Angelic Layer

I have a mixed history with the anime based on stories by the collective known as CLAMP. For those not in the know, CLAMP is a group of four women who have created some of the most popular manga titles in Japan. Most of their work has been introduced into the animated medium with widely varied results. I thoroughly enjoyed the altogether-too-short Tokyo Babylon OVAs, and I thought Magic Knights Rayearth was good despite several flaws. On the other hand, though, I found RG Veda to be nothing but boring, and the movie version of X is just embarrassingly bad. When I had the chance to watch Angelic Layer, I went into it with not just a little apprehension. Thankfully, I am pleased to report that the animated version works better than anything else I've seen from CLAMP. There are still nagging problems, but it is by far the least problematic of their titles--and by far the most fun.

Misaki, who's lived in the country with her grandparents for several years, travels into Tokyo to live with her aunt for a while. At age 12, she's just ready to start middle school, and she's a mix of apprehension and excitement. When she first arrives, she gets a little confused coming out of the station, and sees a game being shown on a giant monitor screen--a game called Angelic Layer. A mysterious man in a lab coat named Icchan follows her and tells her all about it...two opponents create dolls that, when thrown onto a special battlefield known as a Layer, can be mentally controlled by their users to fight. Misaki is enthralled and soon buys her own doll, which she names Hikaru. It quickly becomes clear that Angelic Layer is a huge hit not only with Misaki, but with the whole country.

As Misaki enters middle school, she makes friends and starts to settle in. As the show progresses, we see her become the "Miracle Rookie" at Angelic Layer who somehow can win despite a desperately short amount of practice and play. Misaki finds that age, height, and all the other things that make her seem small in the real world don't matter on the Layer--only her will to win counts. We also see how the flaky genius Icchan, who early on coaches Misaki, fits into the grand scheme, and as Misaki makes more friends through her progress, we are introduced to all sorts of unique characters. Of course, there is a secret behind Angelic Layer and why Misaki is so good...a secret that may change Misaki's life forever.

Angelic Layer is unique because it combines the romance and drama of a typical girls' serial with fighting sequences normally relegated to boys' programming in Japan. I think it works remarkably well at being a show that could crossover and be popular with both, as there's really something for everyone here. It's hard to categorize, since it has a wide variety of action, comedy, and drama. The only audience that could be lost would be middle school and high school boys who might find Misaki too weak a main character. Otherwise, it's a solid family feature.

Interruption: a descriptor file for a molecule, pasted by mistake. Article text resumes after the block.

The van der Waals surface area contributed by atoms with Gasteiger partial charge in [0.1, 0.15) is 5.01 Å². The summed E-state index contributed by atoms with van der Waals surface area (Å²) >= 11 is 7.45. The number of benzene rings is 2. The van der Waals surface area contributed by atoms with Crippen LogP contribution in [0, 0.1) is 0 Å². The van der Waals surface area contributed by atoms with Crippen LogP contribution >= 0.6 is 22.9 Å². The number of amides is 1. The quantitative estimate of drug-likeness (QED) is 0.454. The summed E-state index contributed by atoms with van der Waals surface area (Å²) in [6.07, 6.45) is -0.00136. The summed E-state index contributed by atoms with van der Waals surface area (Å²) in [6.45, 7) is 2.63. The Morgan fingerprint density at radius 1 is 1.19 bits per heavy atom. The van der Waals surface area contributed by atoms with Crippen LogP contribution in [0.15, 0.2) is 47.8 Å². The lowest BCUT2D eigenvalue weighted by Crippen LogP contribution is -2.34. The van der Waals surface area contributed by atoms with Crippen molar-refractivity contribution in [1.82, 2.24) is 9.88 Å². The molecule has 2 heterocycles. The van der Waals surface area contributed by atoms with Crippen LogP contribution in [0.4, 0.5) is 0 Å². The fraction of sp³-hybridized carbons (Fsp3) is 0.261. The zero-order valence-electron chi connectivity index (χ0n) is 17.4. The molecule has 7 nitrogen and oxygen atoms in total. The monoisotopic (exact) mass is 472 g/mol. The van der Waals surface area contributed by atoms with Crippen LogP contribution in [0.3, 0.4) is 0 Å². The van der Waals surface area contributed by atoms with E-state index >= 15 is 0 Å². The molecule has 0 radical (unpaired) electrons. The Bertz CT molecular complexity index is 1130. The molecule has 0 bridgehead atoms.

I'll go briefly into why it's not a perfect show because I want to move on to why I enjoyed it so much. First, the show works best on a weekly schedule as it originally aired. The Layer fights are ingenious in showing fantasy martial arts violence while simultaneously providing comfort since no real-world character can possibly get hurt. However, back-to-back, they get old fast. Despite some unique traits, they follow the "villain of the week" mode. The best episodes are the ones where there aren't any fights at all, as a matter of fact. Secondly, Misaki is a bit too scatterbrained for my taste as a main character. Granted, she's supposed to appeal to youngish girls who feel much the same way, but she could have had a little bit more personality, in my opinion. Finally, there's not enough real tension in the show. There's no doubt from the way the tournaments are presented that Misaki will get to the final rounds--otherwise, the show wouldn't work. That combined with the nature of the fights can make for a few moments where I want to get up and take a stretch.

Don't think that I didn't like it for those reasons, however, because I did. The secondary cast is thoroughly realized here, and I completely enjoyed watching their relationships work. By the resolution, you just sit back and enjoy how the puzzle pieces have shaken out. Meanwhile, the central mysteries of the series, which are revealed almost completely in episode 14, are interesting in that the whole thing makes perfect logical sense. The show stays grounded in reality (of sorts) despite its fanciful dolls flying into battle. I appreciated that the program plays fair in this way. The concept of the show itself brought new life into the "fight of the week" genre I normally consider to be pretty worthless. And the comedy! The crazy Icchan has become one of my favorite anime characters. His pratfalls just have to be seen to be believed. Even he is more than just comic relief, though, as he plays a touching part in the last few episodes.

I can't help but smile thinking about Angelic Layer. It's fun, it's good-hearted, and it would be a shoo-in for childrens' broadcast TV in the US if anybody had the guts to run a 26 episode series on its own. It's been picked up for distribution by ADV Films, but it may be a while before we see it. Nevertheless, when it does reach these shores, at least pick up the first volume and see if you aren't entertained. It may have a few issues that keep it from greatness, but I really enjoyed it.

Angelic Layer -- mild fantasy violence (none against real persons) -- A-